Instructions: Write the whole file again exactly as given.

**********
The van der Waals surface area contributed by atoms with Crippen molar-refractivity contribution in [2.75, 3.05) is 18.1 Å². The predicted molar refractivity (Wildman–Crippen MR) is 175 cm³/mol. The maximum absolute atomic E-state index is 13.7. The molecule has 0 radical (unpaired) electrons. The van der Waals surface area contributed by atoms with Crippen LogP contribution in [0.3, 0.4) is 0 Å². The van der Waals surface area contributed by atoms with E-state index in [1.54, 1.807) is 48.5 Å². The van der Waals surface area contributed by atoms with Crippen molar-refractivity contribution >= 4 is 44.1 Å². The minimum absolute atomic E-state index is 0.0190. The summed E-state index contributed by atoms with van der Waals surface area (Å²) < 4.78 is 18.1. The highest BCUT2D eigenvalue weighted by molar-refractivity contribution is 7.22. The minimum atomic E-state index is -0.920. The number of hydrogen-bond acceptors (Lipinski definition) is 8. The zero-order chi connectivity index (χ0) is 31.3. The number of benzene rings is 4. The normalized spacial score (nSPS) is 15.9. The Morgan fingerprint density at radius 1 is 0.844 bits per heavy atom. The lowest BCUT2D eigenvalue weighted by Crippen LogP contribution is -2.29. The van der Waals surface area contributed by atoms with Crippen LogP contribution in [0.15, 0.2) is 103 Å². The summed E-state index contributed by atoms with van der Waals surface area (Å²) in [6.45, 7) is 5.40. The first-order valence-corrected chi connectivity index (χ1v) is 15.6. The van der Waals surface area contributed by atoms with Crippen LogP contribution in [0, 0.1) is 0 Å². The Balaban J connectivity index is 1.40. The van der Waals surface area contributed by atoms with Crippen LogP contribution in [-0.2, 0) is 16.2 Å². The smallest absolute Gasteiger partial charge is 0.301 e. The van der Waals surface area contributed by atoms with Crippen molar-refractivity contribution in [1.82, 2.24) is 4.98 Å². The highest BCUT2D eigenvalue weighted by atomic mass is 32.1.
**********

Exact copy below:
The van der Waals surface area contributed by atoms with Crippen molar-refractivity contribution in [2.75, 3.05) is 18.1 Å². The predicted molar refractivity (Wildman–Crippen MR) is 175 cm³/mol. The maximum absolute atomic E-state index is 13.7. The molecule has 0 radical (unpaired) electrons. The van der Waals surface area contributed by atoms with Crippen LogP contribution in [0.3, 0.4) is 0 Å². The van der Waals surface area contributed by atoms with E-state index in [1.54, 1.807) is 48.5 Å². The van der Waals surface area contributed by atoms with Crippen molar-refractivity contribution >= 4 is 44.1 Å². The minimum absolute atomic E-state index is 0.0190. The summed E-state index contributed by atoms with van der Waals surface area (Å²) < 4.78 is 18.1. The highest BCUT2D eigenvalue weighted by molar-refractivity contribution is 7.22. The minimum atomic E-state index is -0.920. The number of hydrogen-bond acceptors (Lipinski definition) is 8. The zero-order chi connectivity index (χ0) is 31.3. The number of benzene rings is 4. The normalized spacial score (nSPS) is 15.9. The Morgan fingerprint density at radius 1 is 0.844 bits per heavy atom. The lowest BCUT2D eigenvalue weighted by Crippen LogP contribution is -2.29. The van der Waals surface area contributed by atoms with Crippen LogP contribution in [0.15, 0.2) is 103 Å². The summed E-state index contributed by atoms with van der Waals surface area (Å²) in [6.45, 7) is 5.40. The first-order valence-corrected chi connectivity index (χ1v) is 15.6. The van der Waals surface area contributed by atoms with Crippen LogP contribution in [0, 0.1) is 0 Å². The Balaban J connectivity index is 1.40. The van der Waals surface area contributed by atoms with Crippen LogP contribution in [-0.2, 0) is 16.2 Å². The smallest absolute Gasteiger partial charge is 0.301 e. The van der Waals surface area contributed by atoms with Crippen molar-refractivity contribution in [1.82, 2.24) is 4.98 Å². The highest BCUT2D eigenvalue weighted by atomic mass is 32.1.